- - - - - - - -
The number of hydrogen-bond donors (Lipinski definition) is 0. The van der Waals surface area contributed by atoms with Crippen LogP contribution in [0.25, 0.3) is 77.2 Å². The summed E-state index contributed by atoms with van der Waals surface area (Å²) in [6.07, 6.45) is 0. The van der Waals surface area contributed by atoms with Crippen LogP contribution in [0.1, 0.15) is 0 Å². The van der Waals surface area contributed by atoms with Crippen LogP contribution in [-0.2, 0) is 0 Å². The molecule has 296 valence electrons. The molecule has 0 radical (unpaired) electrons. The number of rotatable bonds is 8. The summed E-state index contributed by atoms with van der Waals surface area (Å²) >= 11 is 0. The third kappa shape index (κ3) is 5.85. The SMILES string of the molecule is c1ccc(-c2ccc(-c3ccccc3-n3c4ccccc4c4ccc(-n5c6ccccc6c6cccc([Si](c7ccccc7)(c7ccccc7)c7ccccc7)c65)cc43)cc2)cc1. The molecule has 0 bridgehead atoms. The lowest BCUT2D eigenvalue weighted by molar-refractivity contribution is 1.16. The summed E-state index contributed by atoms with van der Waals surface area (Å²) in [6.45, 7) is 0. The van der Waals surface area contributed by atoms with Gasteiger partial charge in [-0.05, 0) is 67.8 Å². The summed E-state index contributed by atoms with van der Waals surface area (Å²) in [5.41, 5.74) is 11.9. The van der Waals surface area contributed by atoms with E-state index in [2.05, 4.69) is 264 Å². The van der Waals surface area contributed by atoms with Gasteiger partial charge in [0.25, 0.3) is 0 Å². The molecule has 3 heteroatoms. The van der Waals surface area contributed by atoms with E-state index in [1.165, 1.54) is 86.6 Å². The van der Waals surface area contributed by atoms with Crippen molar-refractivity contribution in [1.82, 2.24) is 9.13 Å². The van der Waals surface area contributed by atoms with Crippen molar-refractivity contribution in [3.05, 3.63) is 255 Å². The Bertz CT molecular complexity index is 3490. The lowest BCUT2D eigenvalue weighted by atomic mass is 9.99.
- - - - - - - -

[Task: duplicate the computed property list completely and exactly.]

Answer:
The number of hydrogen-bond donors (Lipinski definition) is 0. The van der Waals surface area contributed by atoms with Crippen LogP contribution in [0.25, 0.3) is 77.2 Å². The summed E-state index contributed by atoms with van der Waals surface area (Å²) in [6.07, 6.45) is 0. The van der Waals surface area contributed by atoms with Crippen LogP contribution in [0.1, 0.15) is 0 Å². The van der Waals surface area contributed by atoms with Crippen LogP contribution in [-0.2, 0) is 0 Å². The molecule has 296 valence electrons. The molecule has 0 radical (unpaired) electrons. The number of rotatable bonds is 8. The summed E-state index contributed by atoms with van der Waals surface area (Å²) >= 11 is 0. The third kappa shape index (κ3) is 5.85. The SMILES string of the molecule is c1ccc(-c2ccc(-c3ccccc3-n3c4ccccc4c4ccc(-n5c6ccccc6c6cccc([Si](c7ccccc7)(c7ccccc7)c7ccccc7)c65)cc43)cc2)cc1. The molecule has 0 bridgehead atoms. The lowest BCUT2D eigenvalue weighted by molar-refractivity contribution is 1.16. The summed E-state index contributed by atoms with van der Waals surface area (Å²) in [6.45, 7) is 0. The van der Waals surface area contributed by atoms with Gasteiger partial charge in [-0.05, 0) is 67.8 Å². The summed E-state index contributed by atoms with van der Waals surface area (Å²) in [5.41, 5.74) is 11.9. The van der Waals surface area contributed by atoms with E-state index in [2.05, 4.69) is 264 Å². The van der Waals surface area contributed by atoms with Gasteiger partial charge in [0.25, 0.3) is 0 Å². The molecule has 3 heteroatoms. The van der Waals surface area contributed by atoms with E-state index in [1.165, 1.54) is 86.6 Å². The van der Waals surface area contributed by atoms with Crippen molar-refractivity contribution in [1.82, 2.24) is 9.13 Å². The van der Waals surface area contributed by atoms with Crippen molar-refractivity contribution in [3.05, 3.63) is 255 Å². The Bertz CT molecular complexity index is 3490. The lowest BCUT2D eigenvalue weighted by atomic mass is 9.99.